Many people complain about their sleep patterns during Ramadan; from those who complain about sleeping too much during the day and not being able to sleep at night, to those who complain of little sleep due to their busy schedules and the extra demands of Ramadan with taraweeh, suhoor, etc.
We want to tackle this issue with practical advice in these 2 posts. But first, a bit of theory:
Sleep can be understood from both a physical perspective and a spiritual perspective, our aim is to be able to understand how the two perspectives are inter-linked.
Physical Perspective of Sleep:
The physical perspective of sleep is perhaps the easiest to understand as it is the easiest to observe. Numerous studies have been done to understand how we sleep and what’s our optimal sleep cycle. Here’s a a quote that’s relevant to us:
”During the night, your sleep follows a predictable pattern, moving back and forth between deep restorative sleep (deep sleep) and more alert stages and dreaming (REM sleep). Together, the stages of REM and non-REM sleep form a complete sleep cycle that repeats until you wake up. The amount of time you spend in each stage of sleep changes as the night progresses.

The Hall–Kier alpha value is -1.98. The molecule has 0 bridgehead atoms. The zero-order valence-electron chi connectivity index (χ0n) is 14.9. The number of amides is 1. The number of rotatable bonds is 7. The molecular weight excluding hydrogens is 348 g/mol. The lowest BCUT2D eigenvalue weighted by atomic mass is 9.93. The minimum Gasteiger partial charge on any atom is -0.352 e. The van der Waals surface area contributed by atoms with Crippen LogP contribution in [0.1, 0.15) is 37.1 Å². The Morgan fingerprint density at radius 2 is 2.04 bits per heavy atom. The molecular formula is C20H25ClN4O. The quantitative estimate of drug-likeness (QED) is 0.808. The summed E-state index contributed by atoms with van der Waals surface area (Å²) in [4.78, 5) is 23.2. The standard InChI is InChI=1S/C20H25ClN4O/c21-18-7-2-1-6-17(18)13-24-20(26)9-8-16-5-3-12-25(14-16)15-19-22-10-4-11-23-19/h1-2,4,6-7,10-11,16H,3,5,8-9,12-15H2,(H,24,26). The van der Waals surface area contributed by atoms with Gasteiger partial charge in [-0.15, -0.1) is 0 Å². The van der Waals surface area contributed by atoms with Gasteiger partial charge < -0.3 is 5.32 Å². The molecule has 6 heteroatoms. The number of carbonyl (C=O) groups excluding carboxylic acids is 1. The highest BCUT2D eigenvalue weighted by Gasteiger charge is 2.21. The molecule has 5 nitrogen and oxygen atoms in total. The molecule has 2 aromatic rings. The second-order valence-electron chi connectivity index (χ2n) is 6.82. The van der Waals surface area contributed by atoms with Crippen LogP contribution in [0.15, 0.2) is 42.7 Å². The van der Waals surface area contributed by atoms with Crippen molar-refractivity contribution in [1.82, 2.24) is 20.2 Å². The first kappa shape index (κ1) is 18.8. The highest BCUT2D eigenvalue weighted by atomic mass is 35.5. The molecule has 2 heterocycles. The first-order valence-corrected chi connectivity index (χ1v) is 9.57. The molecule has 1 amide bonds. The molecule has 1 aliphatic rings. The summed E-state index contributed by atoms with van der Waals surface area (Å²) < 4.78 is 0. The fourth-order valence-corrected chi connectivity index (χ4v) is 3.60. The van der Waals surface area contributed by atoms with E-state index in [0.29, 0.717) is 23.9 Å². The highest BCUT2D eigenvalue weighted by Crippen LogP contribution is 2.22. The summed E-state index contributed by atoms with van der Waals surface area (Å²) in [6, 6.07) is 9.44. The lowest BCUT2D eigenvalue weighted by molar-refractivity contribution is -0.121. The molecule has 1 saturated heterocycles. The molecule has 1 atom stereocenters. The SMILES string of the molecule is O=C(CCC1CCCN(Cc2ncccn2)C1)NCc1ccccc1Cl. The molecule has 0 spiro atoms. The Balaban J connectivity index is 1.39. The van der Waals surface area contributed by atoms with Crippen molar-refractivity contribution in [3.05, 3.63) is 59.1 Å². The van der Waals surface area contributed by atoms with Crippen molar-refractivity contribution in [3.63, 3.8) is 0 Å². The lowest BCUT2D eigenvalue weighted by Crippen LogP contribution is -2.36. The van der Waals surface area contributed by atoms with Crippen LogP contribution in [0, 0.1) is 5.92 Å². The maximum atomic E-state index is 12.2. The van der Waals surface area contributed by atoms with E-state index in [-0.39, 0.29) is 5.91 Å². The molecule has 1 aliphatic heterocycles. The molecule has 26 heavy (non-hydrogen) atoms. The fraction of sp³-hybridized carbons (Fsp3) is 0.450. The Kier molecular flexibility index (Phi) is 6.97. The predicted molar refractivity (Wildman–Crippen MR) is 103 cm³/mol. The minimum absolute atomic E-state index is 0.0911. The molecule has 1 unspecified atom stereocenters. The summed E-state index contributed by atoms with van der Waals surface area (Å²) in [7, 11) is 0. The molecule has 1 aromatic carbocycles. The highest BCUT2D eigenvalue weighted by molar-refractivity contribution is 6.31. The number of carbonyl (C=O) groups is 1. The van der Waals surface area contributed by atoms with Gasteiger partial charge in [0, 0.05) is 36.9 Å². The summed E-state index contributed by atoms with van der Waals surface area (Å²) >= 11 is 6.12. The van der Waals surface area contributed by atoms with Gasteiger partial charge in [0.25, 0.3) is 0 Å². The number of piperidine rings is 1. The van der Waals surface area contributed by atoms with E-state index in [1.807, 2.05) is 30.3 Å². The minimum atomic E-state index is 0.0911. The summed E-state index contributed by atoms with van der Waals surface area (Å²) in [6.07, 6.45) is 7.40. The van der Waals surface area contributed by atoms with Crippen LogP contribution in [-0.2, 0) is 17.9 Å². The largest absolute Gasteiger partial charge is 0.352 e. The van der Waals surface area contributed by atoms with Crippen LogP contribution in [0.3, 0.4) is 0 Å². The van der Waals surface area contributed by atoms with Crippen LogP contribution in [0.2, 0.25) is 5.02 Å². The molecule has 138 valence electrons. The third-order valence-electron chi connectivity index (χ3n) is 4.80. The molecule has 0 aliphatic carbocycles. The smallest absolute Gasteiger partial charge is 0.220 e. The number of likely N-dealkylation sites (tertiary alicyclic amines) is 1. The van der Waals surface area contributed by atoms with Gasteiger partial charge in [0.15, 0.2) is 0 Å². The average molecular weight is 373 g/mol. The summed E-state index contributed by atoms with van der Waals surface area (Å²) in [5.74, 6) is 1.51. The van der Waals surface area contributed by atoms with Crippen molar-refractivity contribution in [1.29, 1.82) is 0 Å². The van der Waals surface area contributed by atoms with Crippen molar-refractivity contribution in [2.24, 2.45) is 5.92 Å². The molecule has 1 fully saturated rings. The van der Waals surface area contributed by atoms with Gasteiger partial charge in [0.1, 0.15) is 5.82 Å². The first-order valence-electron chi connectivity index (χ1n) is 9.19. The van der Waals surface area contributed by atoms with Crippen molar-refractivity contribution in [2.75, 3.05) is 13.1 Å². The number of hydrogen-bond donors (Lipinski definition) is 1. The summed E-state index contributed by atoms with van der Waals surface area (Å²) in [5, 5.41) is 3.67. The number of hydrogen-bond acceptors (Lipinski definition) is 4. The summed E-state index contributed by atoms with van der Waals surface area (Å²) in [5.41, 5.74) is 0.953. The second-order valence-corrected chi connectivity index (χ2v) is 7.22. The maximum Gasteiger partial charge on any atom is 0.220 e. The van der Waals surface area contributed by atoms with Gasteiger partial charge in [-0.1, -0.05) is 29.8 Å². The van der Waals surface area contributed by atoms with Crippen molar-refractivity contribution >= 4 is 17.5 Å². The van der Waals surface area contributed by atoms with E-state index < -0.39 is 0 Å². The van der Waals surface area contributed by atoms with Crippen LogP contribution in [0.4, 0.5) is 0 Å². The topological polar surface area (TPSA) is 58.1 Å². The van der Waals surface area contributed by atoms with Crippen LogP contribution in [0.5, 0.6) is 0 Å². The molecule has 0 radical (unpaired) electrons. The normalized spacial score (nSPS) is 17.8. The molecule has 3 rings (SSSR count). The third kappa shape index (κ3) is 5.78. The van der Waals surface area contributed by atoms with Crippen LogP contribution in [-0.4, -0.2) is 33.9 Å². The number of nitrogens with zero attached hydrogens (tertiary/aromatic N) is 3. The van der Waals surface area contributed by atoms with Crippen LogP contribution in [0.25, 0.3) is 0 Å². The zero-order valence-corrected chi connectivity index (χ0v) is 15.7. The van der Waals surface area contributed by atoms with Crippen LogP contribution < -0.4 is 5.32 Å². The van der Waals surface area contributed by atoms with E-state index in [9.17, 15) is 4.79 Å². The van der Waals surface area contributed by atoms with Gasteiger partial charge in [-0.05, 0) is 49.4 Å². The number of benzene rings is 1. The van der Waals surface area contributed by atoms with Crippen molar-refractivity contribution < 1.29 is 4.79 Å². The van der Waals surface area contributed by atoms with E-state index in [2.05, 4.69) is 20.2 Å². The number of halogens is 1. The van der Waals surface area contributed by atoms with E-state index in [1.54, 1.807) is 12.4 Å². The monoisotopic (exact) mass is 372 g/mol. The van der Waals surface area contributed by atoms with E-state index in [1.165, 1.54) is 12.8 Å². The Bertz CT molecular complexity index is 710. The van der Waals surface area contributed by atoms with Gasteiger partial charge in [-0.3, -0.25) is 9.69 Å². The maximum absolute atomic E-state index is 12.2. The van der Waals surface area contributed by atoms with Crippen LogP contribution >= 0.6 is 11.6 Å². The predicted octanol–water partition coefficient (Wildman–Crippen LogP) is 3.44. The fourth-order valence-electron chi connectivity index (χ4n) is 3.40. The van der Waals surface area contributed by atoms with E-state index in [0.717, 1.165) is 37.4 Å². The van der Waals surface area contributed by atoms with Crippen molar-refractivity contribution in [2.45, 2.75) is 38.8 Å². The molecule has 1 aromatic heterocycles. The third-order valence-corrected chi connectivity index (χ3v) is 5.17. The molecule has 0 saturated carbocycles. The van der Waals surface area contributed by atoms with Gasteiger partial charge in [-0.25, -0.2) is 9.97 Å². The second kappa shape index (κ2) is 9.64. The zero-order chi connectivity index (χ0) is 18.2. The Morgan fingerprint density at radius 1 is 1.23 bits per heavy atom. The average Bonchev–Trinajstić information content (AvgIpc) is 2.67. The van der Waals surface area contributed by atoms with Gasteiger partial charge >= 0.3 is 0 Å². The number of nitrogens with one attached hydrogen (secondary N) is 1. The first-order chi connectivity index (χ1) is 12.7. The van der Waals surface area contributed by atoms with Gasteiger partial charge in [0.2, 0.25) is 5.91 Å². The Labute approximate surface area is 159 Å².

For example, most deep sleep occurs in the first half of the night. Later in the night, yourREM sleep stages become longer, alternating with light Stage 2 sleep. This is why if you are sensitive to waking up in the middle of the night, it is probably in the early morning hours, not immediately after going to bed.”
Now here’s an important bit for us for Ramadan:
“Even if you’ve enjoyed a full night’s sleep, getting out of bed isn’t easy if your alarm goes off when you’re in the middle of the deeper stages of sleep (especially stages 3 and 4). If you want to make mornings less painful, set a wake-up time that’s a multiple of 90 minutes, the length of the average sleep cycle. For example, if you go to bed at 10 p.m., set your alarm for 5:30 (a total of 7 ½ hours of sleep) instead of 6:00 or 6:30. You’ll feel more refreshed at 5:30 than you will with another 30 to 60 minutes of sleep, because you’re getting up when your body and brain are already close to wakefulness.” (Source:http://www.helpguide.org/life/sleeping.htm)
Spiritual Perspective of Sleep
The spiritual understanding of sleep is often neglected, even though it is essential to understand in order to improve the quality of our “physical” sleep.
The first understanding of the spiritual side of sleep is that sleep is a sign or ayat of the Power and Might of Allah (Subhanahu Wa Ta’ala): Allah says in the Greatest verse of the Quran, Ayat Al-Kursi:
“Allah. There is no god but He,-the Living, the Self-subsisting, Eternal. No slumber can seize Him nor sleep. His are all things in the heavens and on earth. Who is there can intercede in His presence except as He permitteth? He knoweth what (appeareth to His creatures as) before or after or behind them. Nor shall they compass aught of His knowledge except as He willeth. His Throne doth extend over the heavens and the earth, and He feeleth no fatigue in guarding and preserving them for He is the Most High, the Supreme (in glory).”